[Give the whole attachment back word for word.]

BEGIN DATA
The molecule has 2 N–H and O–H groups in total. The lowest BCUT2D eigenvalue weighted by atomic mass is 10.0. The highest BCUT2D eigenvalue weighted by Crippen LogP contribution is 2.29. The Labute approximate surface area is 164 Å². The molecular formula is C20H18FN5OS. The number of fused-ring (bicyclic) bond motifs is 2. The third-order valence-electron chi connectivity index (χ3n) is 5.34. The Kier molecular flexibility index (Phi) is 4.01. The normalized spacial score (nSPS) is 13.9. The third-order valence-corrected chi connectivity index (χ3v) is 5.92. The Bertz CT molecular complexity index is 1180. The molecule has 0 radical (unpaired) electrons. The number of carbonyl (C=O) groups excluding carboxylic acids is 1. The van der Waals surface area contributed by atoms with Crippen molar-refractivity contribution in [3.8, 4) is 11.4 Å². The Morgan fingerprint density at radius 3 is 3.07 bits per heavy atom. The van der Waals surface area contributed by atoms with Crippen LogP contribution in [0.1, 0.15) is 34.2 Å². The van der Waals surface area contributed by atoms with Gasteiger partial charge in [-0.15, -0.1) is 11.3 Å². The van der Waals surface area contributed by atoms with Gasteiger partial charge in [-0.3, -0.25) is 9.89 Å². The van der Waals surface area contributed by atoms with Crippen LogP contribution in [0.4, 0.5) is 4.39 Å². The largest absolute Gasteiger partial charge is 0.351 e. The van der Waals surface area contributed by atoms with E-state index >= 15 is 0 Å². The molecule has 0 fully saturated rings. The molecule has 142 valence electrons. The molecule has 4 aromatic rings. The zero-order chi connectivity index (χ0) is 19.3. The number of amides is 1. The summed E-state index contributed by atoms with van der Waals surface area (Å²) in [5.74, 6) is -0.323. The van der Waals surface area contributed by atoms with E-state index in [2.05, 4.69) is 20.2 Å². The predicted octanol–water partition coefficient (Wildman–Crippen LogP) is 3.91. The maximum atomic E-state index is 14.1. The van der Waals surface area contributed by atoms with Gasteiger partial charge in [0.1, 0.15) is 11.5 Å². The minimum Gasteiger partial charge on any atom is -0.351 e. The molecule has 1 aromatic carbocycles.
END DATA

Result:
The molecule has 2 N–H and O–H groups in total. The lowest BCUT2D eigenvalue weighted by atomic mass is 10.0. The highest BCUT2D eigenvalue weighted by Crippen LogP contribution is 2.29. The Labute approximate surface area is 164 Å². The molecular formula is C20H18FN5OS. The number of fused-ring (bicyclic) bond motifs is 2. The third-order valence-electron chi connectivity index (χ3n) is 5.34. The Kier molecular flexibility index (Phi) is 4.01. The normalized spacial score (nSPS) is 13.9. The third-order valence-corrected chi connectivity index (χ3v) is 5.92. The Bertz CT molecular complexity index is 1180. The molecule has 0 radical (unpaired) electrons. The number of carbonyl (C=O) groups excluding carboxylic acids is 1. The van der Waals surface area contributed by atoms with Crippen molar-refractivity contribution in [3.8, 4) is 11.4 Å². The Morgan fingerprint density at radius 3 is 3.07 bits per heavy atom. The van der Waals surface area contributed by atoms with Crippen LogP contribution in [0.1, 0.15) is 34.2 Å². The van der Waals surface area contributed by atoms with Gasteiger partial charge in [-0.15, -0.1) is 11.3 Å². The van der Waals surface area contributed by atoms with Gasteiger partial charge in [-0.3, -0.25) is 9.89 Å². The van der Waals surface area contributed by atoms with Crippen LogP contribution in [0.4, 0.5) is 4.39 Å². The largest absolute Gasteiger partial charge is 0.351 e. The van der Waals surface area contributed by atoms with E-state index >= 15 is 0 Å². The molecule has 0 fully saturated rings. The molecule has 142 valence electrons. The molecule has 4 aromatic rings. The zero-order chi connectivity index (χ0) is 19.3. The number of amides is 1. The summed E-state index contributed by atoms with van der Waals surface area (Å²) in [5.74, 6) is -0.323. The van der Waals surface area contributed by atoms with E-state index in [2.05, 4.69) is 20.2 Å². The predicted octanol–water partition coefficient (Wildman–Crippen LogP) is 3.91. The maximum atomic E-state index is 14.1. The van der Waals surface area contributed by atoms with Gasteiger partial charge in [0.1, 0.15) is 11.5 Å². The minimum Gasteiger partial charge on any atom is -0.351 e. The molecule has 1 aromatic carbocycles.